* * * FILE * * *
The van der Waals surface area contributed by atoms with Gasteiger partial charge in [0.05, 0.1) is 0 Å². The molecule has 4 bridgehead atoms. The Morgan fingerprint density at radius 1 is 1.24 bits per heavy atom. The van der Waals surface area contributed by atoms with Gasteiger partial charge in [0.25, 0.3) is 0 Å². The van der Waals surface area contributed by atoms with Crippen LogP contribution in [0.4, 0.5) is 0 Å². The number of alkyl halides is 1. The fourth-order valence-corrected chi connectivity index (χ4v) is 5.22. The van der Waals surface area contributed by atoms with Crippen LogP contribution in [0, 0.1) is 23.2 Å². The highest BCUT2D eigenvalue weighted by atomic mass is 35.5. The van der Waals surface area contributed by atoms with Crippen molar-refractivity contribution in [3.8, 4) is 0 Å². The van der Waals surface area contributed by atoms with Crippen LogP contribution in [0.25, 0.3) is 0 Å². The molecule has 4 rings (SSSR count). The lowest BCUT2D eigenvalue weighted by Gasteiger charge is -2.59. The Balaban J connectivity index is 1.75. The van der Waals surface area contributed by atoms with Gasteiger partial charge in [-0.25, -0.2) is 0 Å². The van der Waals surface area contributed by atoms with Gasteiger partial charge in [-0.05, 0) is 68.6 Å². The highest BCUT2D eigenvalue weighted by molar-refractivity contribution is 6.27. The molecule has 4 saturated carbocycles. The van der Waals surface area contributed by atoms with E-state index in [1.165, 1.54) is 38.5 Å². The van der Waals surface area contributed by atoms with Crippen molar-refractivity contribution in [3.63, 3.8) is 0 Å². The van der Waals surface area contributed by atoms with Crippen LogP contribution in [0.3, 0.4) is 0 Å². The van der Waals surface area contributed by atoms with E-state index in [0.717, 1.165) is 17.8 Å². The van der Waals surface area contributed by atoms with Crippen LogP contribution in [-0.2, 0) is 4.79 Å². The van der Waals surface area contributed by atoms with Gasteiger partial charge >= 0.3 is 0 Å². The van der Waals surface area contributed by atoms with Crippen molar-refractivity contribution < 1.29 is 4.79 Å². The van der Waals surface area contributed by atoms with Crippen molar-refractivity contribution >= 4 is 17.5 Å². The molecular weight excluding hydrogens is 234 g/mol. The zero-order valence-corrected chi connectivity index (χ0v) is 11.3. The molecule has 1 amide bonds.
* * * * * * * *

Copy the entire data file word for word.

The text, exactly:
The van der Waals surface area contributed by atoms with Gasteiger partial charge in [0.05, 0.1) is 0 Å². The molecule has 4 bridgehead atoms. The Morgan fingerprint density at radius 1 is 1.24 bits per heavy atom. The van der Waals surface area contributed by atoms with Gasteiger partial charge in [0.25, 0.3) is 0 Å². The van der Waals surface area contributed by atoms with Crippen LogP contribution in [0.4, 0.5) is 0 Å². The number of alkyl halides is 1. The fourth-order valence-corrected chi connectivity index (χ4v) is 5.22. The van der Waals surface area contributed by atoms with Crippen LogP contribution in [0, 0.1) is 23.2 Å². The highest BCUT2D eigenvalue weighted by atomic mass is 35.5. The van der Waals surface area contributed by atoms with Crippen molar-refractivity contribution in [3.8, 4) is 0 Å². The van der Waals surface area contributed by atoms with Crippen LogP contribution in [0.25, 0.3) is 0 Å². The molecule has 4 rings (SSSR count). The lowest BCUT2D eigenvalue weighted by Gasteiger charge is -2.59. The Balaban J connectivity index is 1.75. The van der Waals surface area contributed by atoms with Gasteiger partial charge in [-0.25, -0.2) is 0 Å². The van der Waals surface area contributed by atoms with Gasteiger partial charge in [-0.05, 0) is 68.6 Å². The highest BCUT2D eigenvalue weighted by molar-refractivity contribution is 6.27. The molecule has 4 saturated carbocycles. The van der Waals surface area contributed by atoms with E-state index in [1.165, 1.54) is 38.5 Å². The van der Waals surface area contributed by atoms with Crippen molar-refractivity contribution in [3.63, 3.8) is 0 Å². The van der Waals surface area contributed by atoms with Crippen LogP contribution in [0.3, 0.4) is 0 Å². The van der Waals surface area contributed by atoms with E-state index in [0.717, 1.165) is 17.8 Å². The van der Waals surface area contributed by atoms with Crippen LogP contribution in [-0.2, 0) is 4.79 Å². The van der Waals surface area contributed by atoms with Gasteiger partial charge >= 0.3 is 0 Å². The van der Waals surface area contributed by atoms with Crippen molar-refractivity contribution < 1.29 is 4.79 Å². The van der Waals surface area contributed by atoms with Crippen molar-refractivity contribution >= 4 is 17.5 Å². The molecular weight excluding hydrogens is 234 g/mol. The zero-order valence-corrected chi connectivity index (χ0v) is 11.3. The molecule has 1 amide bonds.